books and reading

What I’m Reading and Thinking About This Week

Welcome to another installment of what I’m reading and thinking about.  Here are the articles that got me thinking this week.

Uses and Abuses of Girls (Dear Author)

I’ve been following the whole VidCon/Youtube sexual assault stuff, and while I’m pretty far removed from the whole thing (I’m not a vlog watcher, literally couldn’t care less about the Green brothers’ Youtube presence, etc), I am alarmed and irritated by VidCon’s complete inability to put together a code of ethics for their event(s).  And their claim that they don’t think they need one because their attendees are so “cool.”  Blech.

However, the emphasis here is not on content, but on the production of celebrity as a function of teen girl fan loyalty, a commodity generated by these young girls, and then commodified by men and sold back to them in the form of celebrity stand-ins. And that’s not so wholesome. It’s theater for the purpose of commodifying teen girl enthusiasm…

At any rate, this lengthy letter examines not only those issues but the larger ones about teen girls, older men, and the allure of celebrity.  It’s thought-provoking and definitely worth your time and investment.

The Fault in Our Stars Review (FILM) (Persnickety Snark)

I don’t have a lot to say about this one, but I did want to say that Adele’s blog is amazing and if you follow YA stuff or pop culture, you should definitely be tuning into it.  She had a chance to see an early screening of the summers “most anticipated” movie, and her review of the film is both well-written and extremely fair (much more fair than I could ever muster, so jaded am I by the entire production at this point).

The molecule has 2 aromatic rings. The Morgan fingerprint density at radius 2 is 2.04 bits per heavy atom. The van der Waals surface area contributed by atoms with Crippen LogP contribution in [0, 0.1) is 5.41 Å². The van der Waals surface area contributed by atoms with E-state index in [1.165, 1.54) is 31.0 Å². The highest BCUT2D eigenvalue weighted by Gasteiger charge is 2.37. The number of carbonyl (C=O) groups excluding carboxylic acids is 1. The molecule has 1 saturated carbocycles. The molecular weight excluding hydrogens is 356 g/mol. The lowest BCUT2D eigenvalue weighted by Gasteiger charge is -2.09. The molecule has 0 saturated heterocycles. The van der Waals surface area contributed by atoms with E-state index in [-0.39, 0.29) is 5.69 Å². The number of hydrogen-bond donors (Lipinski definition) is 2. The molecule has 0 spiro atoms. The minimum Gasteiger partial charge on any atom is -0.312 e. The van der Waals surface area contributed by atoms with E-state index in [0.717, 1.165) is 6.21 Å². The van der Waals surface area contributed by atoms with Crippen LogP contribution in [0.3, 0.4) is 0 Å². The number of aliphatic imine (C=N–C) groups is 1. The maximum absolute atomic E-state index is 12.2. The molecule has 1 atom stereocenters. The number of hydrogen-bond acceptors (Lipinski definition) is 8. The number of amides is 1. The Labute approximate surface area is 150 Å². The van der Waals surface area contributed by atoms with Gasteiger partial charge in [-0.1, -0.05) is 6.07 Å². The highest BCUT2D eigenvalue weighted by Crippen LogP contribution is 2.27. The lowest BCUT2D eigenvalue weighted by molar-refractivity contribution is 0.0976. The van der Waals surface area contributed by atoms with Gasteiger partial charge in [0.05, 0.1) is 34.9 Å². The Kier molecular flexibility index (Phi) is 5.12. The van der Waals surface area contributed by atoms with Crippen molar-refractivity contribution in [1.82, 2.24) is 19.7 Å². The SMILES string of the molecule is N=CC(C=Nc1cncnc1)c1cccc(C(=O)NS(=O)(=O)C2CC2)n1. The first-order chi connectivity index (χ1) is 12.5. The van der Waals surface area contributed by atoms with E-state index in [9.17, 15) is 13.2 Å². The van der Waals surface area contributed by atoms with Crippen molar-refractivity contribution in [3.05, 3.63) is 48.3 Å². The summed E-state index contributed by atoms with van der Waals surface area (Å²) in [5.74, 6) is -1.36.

At any rate, it sounds like the cast performances and the soundtrack are standouts, and the movie is so faithful to the book that it actually does a disservice to the final product.  I’m not going to be rushing to see this one, but I will see it eventually.

No, Liberals Haven’t ‘Brainwashed’ You. Yes, You Can be Drunk and Have Sex (The Guardian)

Basically, some conservative politicians are trying to put roadblocks into the work that anti-rape advocates are doing to dispel myths and misinformation about rape, sexual assault, and rape culture.  This piece is basically a response to a piece that one such conservative loony-toons person wrote for another blog (I’m not linking, but Valenti does) about how we’re totally blowing up the issue of rape and sexual assault and it’s not really that big of a deal.  Valenti responds quite wonderfully, but the end of her piece stood out to me:

When men make the kind of argument Delgado does – bending over backwards with no evidence or research – to say that rape really isn’t that big a problem and that what women call assaults aren’t assaults at all, I generally advise women not ever leave themselves alone with them. Someone who has such a stake in arguing that rape doesn’t happen makes me nervous.

When women say these things, though, I think about how selfish they are. Because the only reason I have ever been able to come up with – for why women would ignore facts, science and the experience of so many rape survivors – is that they believe victim-blaming will keep them safe. If only “bad” women get raped, then they don’t need to worry about getting attacked themselves.

Basically amazing.

What did you read this week that got you thinking?

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